Big Data is Dead! But “Small” Data Isn’t Ready for Primetime
Last month I had the honor of presenting on a panel at Relativity Fest, one of the most prominent events in the eDiscovery community. Our session titled “Little Data: The Results of the 2019 Relativity/CTRL Study on Data Minimization” contained the big “reveal” on survey results that had been months in the making.
The survey was commissioned by the Coalition of Technology Resources for Lawyers (CTRL) –an industry forum I help found in 2014. CTRL’s mission is to “advance the discussion on the use of technology and analytics in the practice of law.”
As we began planning for this survey (sponsored by Relativity and conducted by Osterman Research), we honed in on the emerging topic of data minimization. For those unfamiliar with the term, it is defined as:
The concept that companies should limit the data they collect and retain, and dispose of it once they no longer need it.
The interesting thing about data minimization is the nexus with recent data privacy regimes throughout the world, including the EU’s General Data Protection Regulation (GDPR) and the California Consumer Privacy Act (CCPA). Since these regulations are relatively new, CTRL’s goals with the survey were to understand the maturity of organizations as they respond to this new landscape.
While I’d urge you to read the complete findings, several interesting excerpts are highlighted below. Initially, it’s interesting to note that data minimization has quickly evolved beyond merely disposing of non-valuable content (although that element can be important too). Significantly, it has started to morph into a way to minimize data retention by design, i.e., to stop collecting data that doesn’t fulfill a legitimate business objective. This sea change CAN’T be overstated.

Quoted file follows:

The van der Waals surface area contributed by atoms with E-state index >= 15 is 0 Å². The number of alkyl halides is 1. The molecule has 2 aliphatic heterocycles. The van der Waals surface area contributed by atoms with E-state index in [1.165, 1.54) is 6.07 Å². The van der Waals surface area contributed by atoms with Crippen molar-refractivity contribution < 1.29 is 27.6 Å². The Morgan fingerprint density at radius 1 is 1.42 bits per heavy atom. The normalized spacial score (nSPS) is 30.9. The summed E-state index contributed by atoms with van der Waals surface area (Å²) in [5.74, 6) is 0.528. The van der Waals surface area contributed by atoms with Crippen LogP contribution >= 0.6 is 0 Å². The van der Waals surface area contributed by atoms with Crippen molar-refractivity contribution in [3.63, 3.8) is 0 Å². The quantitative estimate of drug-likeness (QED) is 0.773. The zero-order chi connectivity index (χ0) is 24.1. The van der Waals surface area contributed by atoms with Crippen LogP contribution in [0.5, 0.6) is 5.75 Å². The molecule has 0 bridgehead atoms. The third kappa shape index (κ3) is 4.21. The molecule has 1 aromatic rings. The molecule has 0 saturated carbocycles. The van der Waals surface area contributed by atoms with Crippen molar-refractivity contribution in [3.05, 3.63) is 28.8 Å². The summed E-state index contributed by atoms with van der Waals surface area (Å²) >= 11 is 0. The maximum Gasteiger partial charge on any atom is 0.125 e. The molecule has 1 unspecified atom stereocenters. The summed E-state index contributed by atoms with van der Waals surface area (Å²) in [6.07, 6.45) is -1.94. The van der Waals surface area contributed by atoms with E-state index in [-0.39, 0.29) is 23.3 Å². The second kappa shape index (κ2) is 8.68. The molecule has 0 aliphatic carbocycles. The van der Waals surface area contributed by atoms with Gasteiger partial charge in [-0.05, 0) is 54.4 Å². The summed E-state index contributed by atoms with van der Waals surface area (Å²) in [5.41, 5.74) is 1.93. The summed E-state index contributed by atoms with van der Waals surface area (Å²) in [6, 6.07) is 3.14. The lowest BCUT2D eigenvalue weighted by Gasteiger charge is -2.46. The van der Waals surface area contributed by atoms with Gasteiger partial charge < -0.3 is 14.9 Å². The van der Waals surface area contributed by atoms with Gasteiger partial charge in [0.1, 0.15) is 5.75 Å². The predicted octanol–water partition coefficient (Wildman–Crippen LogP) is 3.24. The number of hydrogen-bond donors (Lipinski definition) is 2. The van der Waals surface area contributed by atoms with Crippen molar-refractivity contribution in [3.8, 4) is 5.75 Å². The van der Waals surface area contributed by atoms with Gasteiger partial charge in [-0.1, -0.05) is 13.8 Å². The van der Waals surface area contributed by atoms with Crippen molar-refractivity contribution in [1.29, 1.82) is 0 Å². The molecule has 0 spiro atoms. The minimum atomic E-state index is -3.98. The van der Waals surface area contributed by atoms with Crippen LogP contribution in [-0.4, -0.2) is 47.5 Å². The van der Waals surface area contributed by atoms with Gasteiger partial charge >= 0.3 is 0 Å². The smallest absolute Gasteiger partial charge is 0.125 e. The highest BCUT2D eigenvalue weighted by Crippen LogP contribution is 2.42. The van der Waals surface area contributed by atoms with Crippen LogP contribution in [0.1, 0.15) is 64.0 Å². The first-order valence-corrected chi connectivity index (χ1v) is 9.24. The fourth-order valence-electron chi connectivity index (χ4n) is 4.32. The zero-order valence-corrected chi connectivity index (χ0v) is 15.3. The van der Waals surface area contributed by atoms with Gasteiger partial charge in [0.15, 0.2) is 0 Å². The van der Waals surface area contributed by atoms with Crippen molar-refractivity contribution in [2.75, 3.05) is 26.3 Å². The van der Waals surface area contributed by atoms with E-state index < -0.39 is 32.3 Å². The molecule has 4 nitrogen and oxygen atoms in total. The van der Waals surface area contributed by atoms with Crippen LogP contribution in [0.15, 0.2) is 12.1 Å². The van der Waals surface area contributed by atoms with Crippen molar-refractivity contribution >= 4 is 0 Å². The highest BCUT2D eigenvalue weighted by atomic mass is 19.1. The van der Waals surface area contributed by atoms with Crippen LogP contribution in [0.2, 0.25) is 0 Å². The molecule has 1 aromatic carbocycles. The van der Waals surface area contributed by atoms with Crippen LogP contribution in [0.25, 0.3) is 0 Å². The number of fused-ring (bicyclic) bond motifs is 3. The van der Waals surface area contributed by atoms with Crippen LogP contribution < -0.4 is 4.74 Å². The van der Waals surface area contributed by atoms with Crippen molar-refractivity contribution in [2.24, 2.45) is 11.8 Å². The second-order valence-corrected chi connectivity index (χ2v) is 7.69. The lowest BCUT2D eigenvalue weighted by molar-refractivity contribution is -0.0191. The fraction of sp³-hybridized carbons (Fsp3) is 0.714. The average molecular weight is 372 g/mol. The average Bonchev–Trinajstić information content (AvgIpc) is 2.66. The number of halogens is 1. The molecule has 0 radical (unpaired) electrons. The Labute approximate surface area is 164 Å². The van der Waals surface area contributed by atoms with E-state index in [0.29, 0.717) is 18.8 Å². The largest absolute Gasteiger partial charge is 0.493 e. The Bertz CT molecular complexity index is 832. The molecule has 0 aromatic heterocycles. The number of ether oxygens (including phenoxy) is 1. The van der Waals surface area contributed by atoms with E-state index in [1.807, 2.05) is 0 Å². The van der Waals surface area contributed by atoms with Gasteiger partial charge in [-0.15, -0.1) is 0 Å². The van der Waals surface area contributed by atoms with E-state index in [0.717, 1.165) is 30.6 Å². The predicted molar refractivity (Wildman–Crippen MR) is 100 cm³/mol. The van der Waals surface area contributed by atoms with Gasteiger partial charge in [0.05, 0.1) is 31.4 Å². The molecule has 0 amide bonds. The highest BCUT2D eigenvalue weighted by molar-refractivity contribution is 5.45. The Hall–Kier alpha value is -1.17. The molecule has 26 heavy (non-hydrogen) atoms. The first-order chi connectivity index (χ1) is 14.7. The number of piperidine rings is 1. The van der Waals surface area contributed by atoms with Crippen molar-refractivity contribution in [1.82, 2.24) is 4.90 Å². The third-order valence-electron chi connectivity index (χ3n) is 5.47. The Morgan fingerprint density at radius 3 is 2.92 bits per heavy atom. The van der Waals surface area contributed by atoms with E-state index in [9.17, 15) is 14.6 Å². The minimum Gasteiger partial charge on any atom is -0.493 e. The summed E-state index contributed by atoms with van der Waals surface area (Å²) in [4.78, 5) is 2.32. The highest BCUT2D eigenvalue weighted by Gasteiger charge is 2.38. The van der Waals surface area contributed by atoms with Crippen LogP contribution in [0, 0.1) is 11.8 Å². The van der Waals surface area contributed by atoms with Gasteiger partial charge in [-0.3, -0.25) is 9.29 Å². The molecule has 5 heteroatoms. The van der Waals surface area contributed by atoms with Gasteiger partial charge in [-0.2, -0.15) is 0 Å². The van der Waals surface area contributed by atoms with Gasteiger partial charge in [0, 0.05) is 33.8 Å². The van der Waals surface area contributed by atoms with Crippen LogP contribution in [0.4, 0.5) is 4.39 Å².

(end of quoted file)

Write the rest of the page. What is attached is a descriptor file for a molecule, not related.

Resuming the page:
[Download a full copy of the results]
What Does Data Minimization Actually Mean to an Organization?
This change in data governance has a range of interesting drivers, many regulatory. Leading the pack was IG “best practices”. This term is a bit of an umbrella concept that encompasses regulatory compliance, records management and general data hygiene. Notably, while data storage costs still made the list, this business driver isn’t as critical as it may have been even 5-10 years ago.
Data Mapping? Data Discovery? If the Nomenclature is Confusing, so is the Process.
One of the first things a company needs to do as they begin on their minimization quest is to understand their current data estate. Whether called “data mapping” or “personal information inventory” or “data discovery” this stage is foundational to any downstream attempts to govern existing stores and often precedes efforts to minimize future information collection. Here, the 120 survey respondents were clearly vexed:
As the graphic indicates, only a third felt like they really understood their data universe and it’s potential to contain risky, sensitive or personal data. Even the 34% who believe they “completely” understood their data landscape had a hard time when they had to break down their data silos into structured, semi-structured and unstructured categories. Without editorializing too much, the following graphic seems to show that confidence across all data categories would be low.
Given that more than 80% of a company’s data is typically unstructured, the fact that organizations have a very low (15%) handle on that data source means that comprehensive data visibility is paltry. And, as we’ve seen with recent high-profile data breaches, it’s this dark/unstructured data that ultimately contains the most risk in terms of sensitive content that is unguarded.
Finally, the survey did diagnose one potential area of conflict for organizations that want to aggressively minimize their content – legal holds.
Fortunately, both the survey data and the discussion in our panel seems to bear out that most should not be concerned if they have a well thought out/documented IG program, which should be sufficient insulation against any spoliation charges.
Data minimization is on the cusp of materially impacting organizations. The CCPA will very quickly drive this theme home for many organizations. Then the hard work really begins – both to minimize the intake of superfluous data and the cleanup of sensitive information they have already been collecting for years.
Click here to download a full copy of the survey findings.